On the Virgin’s Day, The Poet Was Listening to Boleros / Iván García

I saw him. I’m sure it was him. He didn’t recognize me, absorbed in himself as he was, sitting in a bar on Belascoaín Street, listening to Olga Guillot on a decrepit RCA Victrola.

It was four in the afternoon on September 8th. A desert sun seemed like it was going to melt the Havana asphalt. Not a drop of breeze was flowing. Nearby, in a dirty cafe, some people were trying to refresh themselves with an insipid orange juice.

It was the Day of the Virgin of Charity. Many people walked hastily — almost all of them dressed in yellow, the color of Ochun, her equivalent in the Yoruba religion. They were headed toward the church that bears her name, at the corner of Salud and Manrique, Havana Center. They were going to participate in the procession and Mass in honor of Cachita, as the Cubans call their patron saint.

To pass the time, I sat in a bar with a bar made from blackened mahogany, and when I turned my head, there he was, with two friends. The victrola, rescued from some warehouse, was playing, one after the other, some boleros by Olga Guillot, Blanca Rosa Gil, La Lupe and Freddy, the fat one who gave me goose pimples.

The friends were drinking from a Caney rum bottle lazily, in their crystal glasses. He, with his eyes closed, was enjoying the music, while a cigarette threatened to burn his fingers.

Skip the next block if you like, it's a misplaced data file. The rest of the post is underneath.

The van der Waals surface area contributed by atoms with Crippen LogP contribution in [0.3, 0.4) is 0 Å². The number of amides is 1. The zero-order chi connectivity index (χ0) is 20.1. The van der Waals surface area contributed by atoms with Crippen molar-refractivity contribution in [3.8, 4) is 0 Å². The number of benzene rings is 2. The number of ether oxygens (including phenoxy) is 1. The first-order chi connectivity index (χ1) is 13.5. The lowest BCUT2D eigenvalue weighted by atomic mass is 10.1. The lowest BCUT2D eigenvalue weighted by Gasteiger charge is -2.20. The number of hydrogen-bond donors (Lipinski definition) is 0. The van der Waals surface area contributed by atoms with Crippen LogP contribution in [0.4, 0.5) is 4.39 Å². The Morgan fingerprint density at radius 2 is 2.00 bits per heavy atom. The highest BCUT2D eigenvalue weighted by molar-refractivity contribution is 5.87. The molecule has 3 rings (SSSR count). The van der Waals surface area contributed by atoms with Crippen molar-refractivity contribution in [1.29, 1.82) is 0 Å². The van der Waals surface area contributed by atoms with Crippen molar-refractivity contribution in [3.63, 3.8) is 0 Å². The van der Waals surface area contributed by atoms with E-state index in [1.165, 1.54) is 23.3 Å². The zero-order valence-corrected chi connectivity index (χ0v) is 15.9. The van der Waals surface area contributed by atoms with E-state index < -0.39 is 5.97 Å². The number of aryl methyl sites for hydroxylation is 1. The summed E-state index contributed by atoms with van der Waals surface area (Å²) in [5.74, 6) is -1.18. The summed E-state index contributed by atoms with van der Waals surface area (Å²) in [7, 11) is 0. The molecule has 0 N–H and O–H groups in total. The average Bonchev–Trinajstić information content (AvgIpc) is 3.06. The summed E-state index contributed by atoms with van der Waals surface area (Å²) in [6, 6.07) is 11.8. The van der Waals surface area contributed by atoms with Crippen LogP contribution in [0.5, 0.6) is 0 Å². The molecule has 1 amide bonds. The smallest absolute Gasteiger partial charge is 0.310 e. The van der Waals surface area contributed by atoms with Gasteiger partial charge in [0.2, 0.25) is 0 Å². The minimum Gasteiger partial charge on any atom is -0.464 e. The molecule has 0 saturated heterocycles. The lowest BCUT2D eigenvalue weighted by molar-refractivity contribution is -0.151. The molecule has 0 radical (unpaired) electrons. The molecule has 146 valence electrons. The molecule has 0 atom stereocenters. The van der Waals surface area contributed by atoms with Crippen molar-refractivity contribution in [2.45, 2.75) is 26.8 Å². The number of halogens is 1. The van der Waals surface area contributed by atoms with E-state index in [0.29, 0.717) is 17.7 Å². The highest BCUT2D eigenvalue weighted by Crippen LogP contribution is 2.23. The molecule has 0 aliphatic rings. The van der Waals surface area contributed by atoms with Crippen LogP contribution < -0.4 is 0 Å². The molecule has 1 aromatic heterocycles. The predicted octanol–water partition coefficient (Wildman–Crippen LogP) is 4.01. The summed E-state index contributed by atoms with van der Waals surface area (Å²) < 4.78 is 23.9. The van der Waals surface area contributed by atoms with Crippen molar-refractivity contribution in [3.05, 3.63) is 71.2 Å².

I didn’t want to call out his name, so as not to break the spell. But I swear, he who I saw sitting with his friends was the poet who lived on the third floor in a building on Peñalaver Street, in the Victoria neighborhood. He had come incognito to this Havana that has less brilliance and enchantment each time.

That afternoon I saw Raúl Rivero, one of my journalistic icons, who, from the end of 1995 until March 2003, was my boss at the Cuba Press Agency. Then I was a rookie with ambitions of setting the world on fire. I have recorded in my head the journalistic advice he’d given me. Thirty minutes of talking with Rivero was for me like three years of university classes.

In that fateful spring, the Poet of Victoria was sentenced to 20 years imprisonment by an arrogant and closed government which did not want — nor does not want — ideas to flow freely.

One winter afternoon in 2004 he left the Canaleta prison, in Ciego de Ávila, the land that had seen him born in 1945. A few months later, he went into exile, with his vices and manias in tow.

In splendid Madrid, he misses his friends. Because of that, on Charity Day he dropped in on Havana. I saw him. Listening to boleros in a bar on Belascoaín Street. It must have been a miracle of the Virgin.

Translated by: JT

September 9, 2010